FBI spokesman Jason Pack said the agents were present at a house in Antioch, in southeastern Nashville to investigate the explosion on the morning of December 25. Clues to the car related to the explosion took them to their home in Antioch, Nashville, according to one law enforcement official.
Mine specialists inspected the house to ensure the safety of the team for evidence. Mr. Pack did not confirm who lived in the house, but neighbor Steve Schmoldt told CNN that his wife saw the law enforcement’s vehicle the night before.
A picnic car parked at the house in the photos on Google Maps appears to match the exploding vehicle law enforcement is searching for.
The explosion occurred at 6:30 a.m. on December 25 after a pre-recorded voice from a car parked on the side of the road urged people to evacuate, warning that the car could explode in a few minutes.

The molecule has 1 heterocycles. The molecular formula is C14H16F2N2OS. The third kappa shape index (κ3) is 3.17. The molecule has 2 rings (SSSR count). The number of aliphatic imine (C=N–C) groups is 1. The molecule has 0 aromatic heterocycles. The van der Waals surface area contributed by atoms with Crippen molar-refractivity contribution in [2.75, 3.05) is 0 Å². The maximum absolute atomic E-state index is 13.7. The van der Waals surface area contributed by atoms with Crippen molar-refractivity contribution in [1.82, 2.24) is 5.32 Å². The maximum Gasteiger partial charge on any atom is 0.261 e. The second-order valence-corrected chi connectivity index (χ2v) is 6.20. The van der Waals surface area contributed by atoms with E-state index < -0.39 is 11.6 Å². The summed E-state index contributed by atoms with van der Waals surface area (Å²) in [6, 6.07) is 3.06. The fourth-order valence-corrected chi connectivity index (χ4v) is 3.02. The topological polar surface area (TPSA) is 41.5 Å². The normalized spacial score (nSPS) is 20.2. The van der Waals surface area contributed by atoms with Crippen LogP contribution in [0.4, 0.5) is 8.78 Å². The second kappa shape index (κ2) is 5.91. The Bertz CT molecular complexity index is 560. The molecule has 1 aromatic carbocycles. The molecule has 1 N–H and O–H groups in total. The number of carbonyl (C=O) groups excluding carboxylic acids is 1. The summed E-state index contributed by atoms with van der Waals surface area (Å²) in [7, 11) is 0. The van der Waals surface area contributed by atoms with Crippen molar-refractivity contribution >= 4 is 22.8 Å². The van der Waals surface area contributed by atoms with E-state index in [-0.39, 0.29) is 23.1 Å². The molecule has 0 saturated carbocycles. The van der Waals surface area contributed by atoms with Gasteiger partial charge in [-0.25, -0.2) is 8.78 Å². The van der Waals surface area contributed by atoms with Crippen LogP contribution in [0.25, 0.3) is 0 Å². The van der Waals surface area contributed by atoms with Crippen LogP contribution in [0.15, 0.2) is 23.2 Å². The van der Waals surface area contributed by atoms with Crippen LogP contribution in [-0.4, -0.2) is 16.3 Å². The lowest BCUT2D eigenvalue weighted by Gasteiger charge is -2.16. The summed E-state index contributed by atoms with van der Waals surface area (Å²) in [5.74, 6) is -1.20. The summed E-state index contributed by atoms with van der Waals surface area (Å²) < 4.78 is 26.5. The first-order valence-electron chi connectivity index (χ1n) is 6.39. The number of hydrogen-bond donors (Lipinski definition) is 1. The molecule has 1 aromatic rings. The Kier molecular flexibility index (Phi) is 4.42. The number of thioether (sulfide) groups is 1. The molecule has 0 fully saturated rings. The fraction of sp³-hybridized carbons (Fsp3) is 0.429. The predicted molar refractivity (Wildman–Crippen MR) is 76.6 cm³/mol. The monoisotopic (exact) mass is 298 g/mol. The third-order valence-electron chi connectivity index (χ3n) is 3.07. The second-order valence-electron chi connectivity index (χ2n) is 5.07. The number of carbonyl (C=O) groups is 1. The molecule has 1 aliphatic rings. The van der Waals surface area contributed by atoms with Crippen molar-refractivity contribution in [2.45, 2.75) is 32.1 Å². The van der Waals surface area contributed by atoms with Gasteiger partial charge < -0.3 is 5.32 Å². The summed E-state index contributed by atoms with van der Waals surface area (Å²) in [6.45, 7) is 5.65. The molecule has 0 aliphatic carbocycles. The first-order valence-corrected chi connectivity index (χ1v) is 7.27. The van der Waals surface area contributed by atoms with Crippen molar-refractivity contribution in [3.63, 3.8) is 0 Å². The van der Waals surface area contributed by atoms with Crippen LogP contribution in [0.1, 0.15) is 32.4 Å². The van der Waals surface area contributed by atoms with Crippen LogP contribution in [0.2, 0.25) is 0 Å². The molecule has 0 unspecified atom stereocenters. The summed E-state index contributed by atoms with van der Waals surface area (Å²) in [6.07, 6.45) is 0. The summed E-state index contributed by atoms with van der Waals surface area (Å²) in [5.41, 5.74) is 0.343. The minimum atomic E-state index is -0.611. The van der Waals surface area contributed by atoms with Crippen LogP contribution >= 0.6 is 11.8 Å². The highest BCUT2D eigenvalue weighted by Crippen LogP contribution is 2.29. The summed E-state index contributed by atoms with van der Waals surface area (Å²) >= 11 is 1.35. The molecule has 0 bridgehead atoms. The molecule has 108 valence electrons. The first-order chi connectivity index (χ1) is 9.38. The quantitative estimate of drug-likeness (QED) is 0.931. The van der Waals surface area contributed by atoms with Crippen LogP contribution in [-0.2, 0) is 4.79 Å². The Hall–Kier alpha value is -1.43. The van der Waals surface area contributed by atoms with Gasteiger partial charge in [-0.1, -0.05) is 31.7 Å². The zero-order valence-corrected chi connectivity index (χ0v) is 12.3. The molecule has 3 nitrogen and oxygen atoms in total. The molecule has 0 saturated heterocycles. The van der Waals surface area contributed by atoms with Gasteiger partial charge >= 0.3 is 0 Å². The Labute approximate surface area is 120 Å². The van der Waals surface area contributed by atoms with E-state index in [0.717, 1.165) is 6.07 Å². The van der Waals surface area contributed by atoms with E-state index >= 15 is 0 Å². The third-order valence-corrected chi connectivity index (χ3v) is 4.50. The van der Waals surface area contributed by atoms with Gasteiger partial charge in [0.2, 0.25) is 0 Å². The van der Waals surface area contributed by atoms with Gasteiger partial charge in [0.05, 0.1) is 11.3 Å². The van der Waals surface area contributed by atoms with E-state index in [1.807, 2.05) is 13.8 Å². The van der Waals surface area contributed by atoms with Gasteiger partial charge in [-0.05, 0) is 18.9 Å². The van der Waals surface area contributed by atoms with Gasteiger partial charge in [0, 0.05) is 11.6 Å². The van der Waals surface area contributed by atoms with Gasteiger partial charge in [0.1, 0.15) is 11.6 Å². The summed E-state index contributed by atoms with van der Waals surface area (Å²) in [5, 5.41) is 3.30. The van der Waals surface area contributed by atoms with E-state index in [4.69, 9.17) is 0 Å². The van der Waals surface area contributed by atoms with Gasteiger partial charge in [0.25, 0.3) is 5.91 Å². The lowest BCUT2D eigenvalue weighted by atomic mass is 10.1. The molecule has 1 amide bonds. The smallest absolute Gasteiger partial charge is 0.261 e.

The explosion injured at least 3 people, some cars caught fire and some buildings on the street block destroyed.
Law enforcement provided very little information at a Dec. 26 press conference on the investigation process, but FBI agent Douglas Korneski said that investigators were looking at the incident in many ways.
Some well-informed sources told CNN that the investigation is still ongoing and there is no indication that it was an intentional mass murder. Investigators were unable to find any more people in hiding.
“We cannot confirm any of the individuals or anyone we have targeted,” Korneski said, adding that there is currently no indication of a risk. other explosives and the scanner also did not detect any explosive devices in the area.
Investigators are also investigating the hypothesis of the AT&T transmission building, according to sources familiar with the explosion. This building was also damaged in the last explosion. When asked about this, Mr. Korneski said they were looking at every possible motive.